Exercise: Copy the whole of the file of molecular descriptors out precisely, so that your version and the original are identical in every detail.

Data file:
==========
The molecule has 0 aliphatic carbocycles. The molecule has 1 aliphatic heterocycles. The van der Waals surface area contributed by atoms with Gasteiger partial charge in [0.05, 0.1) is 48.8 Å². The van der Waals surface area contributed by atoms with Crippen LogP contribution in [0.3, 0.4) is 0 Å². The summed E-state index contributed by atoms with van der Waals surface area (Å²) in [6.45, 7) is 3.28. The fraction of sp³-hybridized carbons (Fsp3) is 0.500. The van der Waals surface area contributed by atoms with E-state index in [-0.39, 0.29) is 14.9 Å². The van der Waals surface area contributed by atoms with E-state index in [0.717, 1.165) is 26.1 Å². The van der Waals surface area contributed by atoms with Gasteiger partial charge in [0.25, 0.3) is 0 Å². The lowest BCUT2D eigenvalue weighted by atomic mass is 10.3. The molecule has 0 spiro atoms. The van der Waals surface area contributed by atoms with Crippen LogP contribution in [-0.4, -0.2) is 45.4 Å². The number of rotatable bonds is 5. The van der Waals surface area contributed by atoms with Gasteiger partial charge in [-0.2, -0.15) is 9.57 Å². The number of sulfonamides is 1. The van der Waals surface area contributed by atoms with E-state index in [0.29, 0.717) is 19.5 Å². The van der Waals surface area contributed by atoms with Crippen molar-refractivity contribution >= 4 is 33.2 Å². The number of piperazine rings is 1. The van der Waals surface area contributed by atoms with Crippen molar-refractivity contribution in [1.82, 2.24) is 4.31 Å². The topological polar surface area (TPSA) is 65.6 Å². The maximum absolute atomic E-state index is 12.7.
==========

The molecule has 0 aliphatic carbocycles. The molecule has 1 aliphatic heterocycles. The van der Waals surface area contributed by atoms with Gasteiger partial charge in [0.05, 0.1) is 48.8 Å². The van der Waals surface area contributed by atoms with Crippen LogP contribution in [0.3, 0.4) is 0 Å². The summed E-state index contributed by atoms with van der Waals surface area (Å²) in [6.45, 7) is 3.28. The fraction of sp³-hybridized carbons (Fsp3) is 0.500. The van der Waals surface area contributed by atoms with E-state index in [-0.39, 0.29) is 14.9 Å². The van der Waals surface area contributed by atoms with E-state index in [0.717, 1.165) is 26.1 Å². The van der Waals surface area contributed by atoms with Gasteiger partial charge in [0.25, 0.3) is 0 Å². The lowest BCUT2D eigenvalue weighted by atomic mass is 10.3. The molecule has 0 spiro atoms. The van der Waals surface area contributed by atoms with Crippen LogP contribution in [-0.4, -0.2) is 45.4 Å². The number of rotatable bonds is 5. The van der Waals surface area contributed by atoms with Gasteiger partial charge in [-0.2, -0.15) is 9.57 Å². The number of sulfonamides is 1. The van der Waals surface area contributed by atoms with E-state index in [0.29, 0.717) is 19.5 Å². The van der Waals surface area contributed by atoms with Crippen molar-refractivity contribution >= 4 is 33.2 Å². The number of piperazine rings is 1. The van der Waals surface area contributed by atoms with Crippen molar-refractivity contribution in [1.82, 2.24) is 4.31 Å². The topological polar surface area (TPSA) is 65.6 Å². The maximum absolute atomic E-state index is 12.7.